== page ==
Fiction Friday – Fix This

Here’s a quick excerpt for my work in progress, A Thousand Years.

My son cooked for me on the open fire – just like Michael had taught him from the time he was toddling around, following my ex-husband around everywhere. It was a perfect night, with a bit of a chill in the air – the fire kept us cozy. It was magic, like every other time we’d done this very thing. The Redwoods surrounding us and the distant sound of the ocean remind me of my good fortune. But just like the day that Gray came back into my life, I knew the magic of our lives in Big Sur would be over soon. I’d built up this safe little world for us here. We had our friends and our family and the constancy of the Pacific beating against the shore below our home. But it was only part of Jackson’s story. It was only part of mine. He had a whole other life out there. Along with a dad, half-siblings, and a longing to know his biological father. The longing was more intense than I ever truly realized until last week.

Michael had come to see us before leaving the country for some solo adventure – probably risking his life climbing some mountain somewhere. Our divorce, final for over two years now, had shocked everyone around us. We were quite the team. The chef husband and the vineyard owning wife – a duo that had taken the hospitality world by storm – beyond this wind beaten shore. It truly did shock everyone around us. Michael is a beautiful man. I mean, he’s beautiful to look at. But he’s also good and patient. And terribly kind. He’s one of the best men God’s ever made. He had his flaws. Don’t we all. He’d done the best he could for us though. It was never good enough for me. My friends thought I was insane when I asked him to move out. In only the way Michael can, he got it. I mean, he didn’t want to leave. He didn’t give up on us easily. But he’d settled into reality long before he actually moved out – maybe a year? In that year, we became roommates and best friends. Friends that shared a home, business and, raised a child. But friends just the same.

When he came over, before flying off to parts unknown, I knew Michael and Jackson would find some adventure to get into. After a hug and dropping off some food from the restaurant, he wandered out back with Jackson. They got in Michael’s Jeep and headed out. I knew they’d show up before dusk with fish or wild stories of finding some new waterfall or swimming in the freezing water of Castro Creek. And as expected, they did. They came home with fish and manly stories, smelling of the woods. Jackson hugged me when he came home and then wandered upstairs to watch TV. I stood with Michael while he cleaned the fish in our backyard, at the sink he’d installed when Jackson was a toddler. “Did you have fun?”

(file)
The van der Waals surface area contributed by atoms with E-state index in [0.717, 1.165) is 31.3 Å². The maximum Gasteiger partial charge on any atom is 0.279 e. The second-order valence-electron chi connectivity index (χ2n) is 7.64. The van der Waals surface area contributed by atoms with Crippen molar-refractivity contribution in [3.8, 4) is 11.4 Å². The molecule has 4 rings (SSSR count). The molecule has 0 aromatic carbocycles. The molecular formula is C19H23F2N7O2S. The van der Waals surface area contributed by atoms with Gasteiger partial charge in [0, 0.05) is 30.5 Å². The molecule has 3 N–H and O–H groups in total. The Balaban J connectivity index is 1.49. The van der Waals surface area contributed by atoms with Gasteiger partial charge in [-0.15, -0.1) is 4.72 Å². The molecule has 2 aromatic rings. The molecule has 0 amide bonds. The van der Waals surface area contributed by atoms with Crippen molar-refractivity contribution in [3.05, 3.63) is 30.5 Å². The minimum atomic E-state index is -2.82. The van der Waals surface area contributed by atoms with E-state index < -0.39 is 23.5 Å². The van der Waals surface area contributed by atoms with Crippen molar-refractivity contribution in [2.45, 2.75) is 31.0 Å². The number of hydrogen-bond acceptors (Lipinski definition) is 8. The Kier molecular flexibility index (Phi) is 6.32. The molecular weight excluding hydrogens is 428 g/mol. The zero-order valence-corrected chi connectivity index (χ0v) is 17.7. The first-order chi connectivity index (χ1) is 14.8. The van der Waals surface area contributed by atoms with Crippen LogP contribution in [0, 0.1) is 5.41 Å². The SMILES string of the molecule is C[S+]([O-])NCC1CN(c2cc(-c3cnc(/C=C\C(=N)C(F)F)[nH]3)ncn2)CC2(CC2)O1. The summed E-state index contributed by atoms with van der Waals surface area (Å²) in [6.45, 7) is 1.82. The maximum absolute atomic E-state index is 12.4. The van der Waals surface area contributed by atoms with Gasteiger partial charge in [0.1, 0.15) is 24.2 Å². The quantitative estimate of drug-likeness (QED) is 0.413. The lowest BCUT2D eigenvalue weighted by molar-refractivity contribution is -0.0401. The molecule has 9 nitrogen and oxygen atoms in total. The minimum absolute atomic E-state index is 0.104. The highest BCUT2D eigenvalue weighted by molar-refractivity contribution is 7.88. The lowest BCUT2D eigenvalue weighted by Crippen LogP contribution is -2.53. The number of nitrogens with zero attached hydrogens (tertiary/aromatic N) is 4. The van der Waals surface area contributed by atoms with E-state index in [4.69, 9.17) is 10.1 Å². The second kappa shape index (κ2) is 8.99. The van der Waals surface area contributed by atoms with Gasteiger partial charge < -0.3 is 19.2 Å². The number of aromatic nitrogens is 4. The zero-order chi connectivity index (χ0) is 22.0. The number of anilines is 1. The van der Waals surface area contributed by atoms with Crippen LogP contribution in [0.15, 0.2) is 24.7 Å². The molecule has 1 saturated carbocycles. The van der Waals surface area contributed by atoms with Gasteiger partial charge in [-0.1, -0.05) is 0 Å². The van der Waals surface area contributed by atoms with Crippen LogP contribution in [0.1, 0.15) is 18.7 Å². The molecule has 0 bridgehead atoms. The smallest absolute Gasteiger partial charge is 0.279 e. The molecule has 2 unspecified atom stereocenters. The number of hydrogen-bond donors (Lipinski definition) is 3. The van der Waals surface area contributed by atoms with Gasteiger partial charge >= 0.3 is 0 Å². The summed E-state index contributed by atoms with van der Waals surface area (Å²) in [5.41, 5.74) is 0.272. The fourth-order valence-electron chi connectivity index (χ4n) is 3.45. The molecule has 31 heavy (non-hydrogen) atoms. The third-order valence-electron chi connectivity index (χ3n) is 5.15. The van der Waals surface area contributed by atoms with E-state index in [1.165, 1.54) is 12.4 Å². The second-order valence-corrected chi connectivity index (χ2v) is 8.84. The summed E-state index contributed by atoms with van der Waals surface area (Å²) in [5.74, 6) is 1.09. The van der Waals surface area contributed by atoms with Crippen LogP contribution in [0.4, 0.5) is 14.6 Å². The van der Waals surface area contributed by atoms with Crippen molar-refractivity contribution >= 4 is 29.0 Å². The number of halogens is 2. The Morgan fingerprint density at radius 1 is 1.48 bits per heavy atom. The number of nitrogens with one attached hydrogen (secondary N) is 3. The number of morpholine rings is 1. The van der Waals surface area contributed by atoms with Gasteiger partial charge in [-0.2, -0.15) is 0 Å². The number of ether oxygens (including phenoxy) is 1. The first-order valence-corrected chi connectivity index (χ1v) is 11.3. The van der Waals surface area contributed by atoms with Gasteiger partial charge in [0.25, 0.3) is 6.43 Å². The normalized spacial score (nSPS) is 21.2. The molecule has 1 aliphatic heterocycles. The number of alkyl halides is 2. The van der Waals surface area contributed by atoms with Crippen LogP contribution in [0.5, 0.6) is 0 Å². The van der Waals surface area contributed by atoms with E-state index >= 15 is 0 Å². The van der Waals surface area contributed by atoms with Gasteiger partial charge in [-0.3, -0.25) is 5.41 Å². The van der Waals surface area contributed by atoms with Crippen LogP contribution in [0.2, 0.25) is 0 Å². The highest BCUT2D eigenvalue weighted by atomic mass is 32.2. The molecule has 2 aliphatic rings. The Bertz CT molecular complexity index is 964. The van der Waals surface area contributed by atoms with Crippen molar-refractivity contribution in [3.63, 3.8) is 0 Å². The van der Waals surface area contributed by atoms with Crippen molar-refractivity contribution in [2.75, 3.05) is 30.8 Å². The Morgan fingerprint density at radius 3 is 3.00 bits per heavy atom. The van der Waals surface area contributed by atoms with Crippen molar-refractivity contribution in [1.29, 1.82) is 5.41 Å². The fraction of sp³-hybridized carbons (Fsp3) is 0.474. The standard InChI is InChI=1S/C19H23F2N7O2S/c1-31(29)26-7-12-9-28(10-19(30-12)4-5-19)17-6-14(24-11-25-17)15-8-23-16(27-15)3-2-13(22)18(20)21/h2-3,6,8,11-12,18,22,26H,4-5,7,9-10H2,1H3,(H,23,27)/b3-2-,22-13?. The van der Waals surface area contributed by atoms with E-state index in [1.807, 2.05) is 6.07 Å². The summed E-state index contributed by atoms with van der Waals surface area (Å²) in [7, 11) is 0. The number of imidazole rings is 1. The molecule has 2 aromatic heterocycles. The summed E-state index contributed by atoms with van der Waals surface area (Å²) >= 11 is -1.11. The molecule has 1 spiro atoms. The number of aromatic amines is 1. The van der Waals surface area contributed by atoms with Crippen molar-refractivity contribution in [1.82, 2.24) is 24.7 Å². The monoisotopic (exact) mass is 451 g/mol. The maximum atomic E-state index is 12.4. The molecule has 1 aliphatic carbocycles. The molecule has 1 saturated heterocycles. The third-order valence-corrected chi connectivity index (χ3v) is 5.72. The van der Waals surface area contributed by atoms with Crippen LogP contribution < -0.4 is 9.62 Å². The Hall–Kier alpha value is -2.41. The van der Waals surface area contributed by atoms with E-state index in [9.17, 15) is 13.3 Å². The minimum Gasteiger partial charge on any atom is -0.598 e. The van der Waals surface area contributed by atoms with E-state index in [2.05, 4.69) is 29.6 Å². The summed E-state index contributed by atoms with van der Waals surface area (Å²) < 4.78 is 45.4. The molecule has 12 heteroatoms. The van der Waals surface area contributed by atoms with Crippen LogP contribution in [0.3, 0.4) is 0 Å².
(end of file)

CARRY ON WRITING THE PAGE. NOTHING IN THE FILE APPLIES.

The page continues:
“Of course. We always do,” my ex-husband said, sounding more restrained than normal. My sense was, there was more.

“Is everything okay?” I ask.

“No,” he says, getting straight to the point, like he always does.

“Well don’t make me guess. What’s up?”

“Jackson figured out who is father is. I mean, he isn’t certain – but not five minutes into fishing he started talking. And the more he talked, the more he’d figured out.”

“He knows Gray is his father?”

“Yep. And the only thing saving you from your kid not hating you right now is that you’ve talked about his bio-dad his whole life. He knows how much you respect him and cared for him. But he’s angry, Birdie.”

“Why? What? How did -”

“Yeah, that. I mean, the two of them are spitting images. He knew that day Gray showed up here. He told me he didn’t know for sure until he heard you arguing with him on the porch. He said he listened at the door and couldn’t make out everything – but heard enough to think that there was a good chance.”

“And then Gray left.”

“And then Gray left. So as you can imagine, that sweet kid of yours is feeling a little lost and hurt. And rather than hurt you, he waited until he could talk to me about it.”

“Michael. My god. I’m sorry that you’ve been cleaning up after our mess for so long. Thank you for always being there for our boy.”

“You know I love him like he’s mine. I never, not for one second, want to know a life without that kid in it – some way, somehow. But he’s hurting now because Gray walked out and here we are three weeks later and you haven’t talked to him about it. As far as he knows, Gray’s gone forever.”

“I’m a horrible person,” I say.

“Not horrible. Just blind, sometimes,” he says. “I love you, Birdie. I always will. But you need to fix this before you lose that sweet kid. Promise me,” he says, turning off the water and turning to face me.

“I promise. I don’t deserve you. I’m so grateful you’re still here, in spite of what a shitty partner I was.”

“You weren’t a shitty partner. Don’t be dramatic. You just didn’t love me, like I loved you.”

“Oh yeah. Just that little thing. Thank you for coming over. You are the best.”

“I am. Truly.”

“Let me know when you’re home safe?” I ask, as he finishes up and hands me a platter of freshly caught fish.

“Of course.” He washes his hands with the soap I keep under the sink. The way he moves reminds me of how long we shared a life. I know his every step.

“Thank you for everything.”

“You’re welcome, Birdie,” he says, drying his hands on the towel I brought out for him. He sets it on the counter of the old vintage sink we’d found at an estate sale in Morro Bay, right after we got married. “I love you,” he says, as he brotherly side hugs me on his way out. His eyes tell me he’s not yet moved on. I ache that I can’t be the wife to him that I longed to be.

“I love you, too,” I say. Michael walks down the long sidewalk that leads out to our carport. I watch him as he goes and wonder how I ever deserved being loved by him. I’m grateful he walked alongside us for so long. He loves my boy and that alone is more than I can repay.

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